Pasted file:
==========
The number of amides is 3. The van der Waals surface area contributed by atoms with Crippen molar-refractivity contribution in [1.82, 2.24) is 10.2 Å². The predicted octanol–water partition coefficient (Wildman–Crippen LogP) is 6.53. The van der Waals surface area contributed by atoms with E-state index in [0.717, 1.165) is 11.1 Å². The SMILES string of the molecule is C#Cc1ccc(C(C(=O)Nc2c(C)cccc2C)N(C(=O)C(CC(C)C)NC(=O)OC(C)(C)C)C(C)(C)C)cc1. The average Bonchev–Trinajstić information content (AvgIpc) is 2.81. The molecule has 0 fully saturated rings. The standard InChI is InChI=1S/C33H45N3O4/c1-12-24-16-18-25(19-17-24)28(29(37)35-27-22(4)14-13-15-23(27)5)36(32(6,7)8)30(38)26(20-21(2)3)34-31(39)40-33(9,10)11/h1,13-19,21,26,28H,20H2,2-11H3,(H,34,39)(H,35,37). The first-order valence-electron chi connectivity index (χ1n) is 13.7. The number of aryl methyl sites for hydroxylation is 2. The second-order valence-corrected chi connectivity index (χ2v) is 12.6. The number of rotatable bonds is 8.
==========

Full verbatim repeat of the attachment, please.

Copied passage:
The number of amides is 3. The van der Waals surface area contributed by atoms with Crippen molar-refractivity contribution in [1.82, 2.24) is 10.2 Å². The predicted octanol–water partition coefficient (Wildman–Crippen LogP) is 6.53. The van der Waals surface area contributed by atoms with E-state index in [0.717, 1.165) is 11.1 Å². The SMILES string of the molecule is C#Cc1ccc(C(C(=O)Nc2c(C)cccc2C)N(C(=O)C(CC(C)C)NC(=O)OC(C)(C)C)C(C)(C)C)cc1. The average Bonchev–Trinajstić information content (AvgIpc) is 2.81. The molecule has 0 fully saturated rings. The standard InChI is InChI=1S/C33H45N3O4/c1-12-24-16-18-25(19-17-24)28(29(37)35-27-22(4)14-13-15-23(27)5)36(32(6,7)8)30(38)26(20-21(2)3)34-31(39)40-33(9,10)11/h1,13-19,21,26,28H,20H2,2-11H3,(H,34,39)(H,35,37). The first-order valence-electron chi connectivity index (χ1n) is 13.7. The number of aryl methyl sites for hydroxylation is 2. The second-order valence-corrected chi connectivity index (χ2v) is 12.6. The number of rotatable bonds is 8.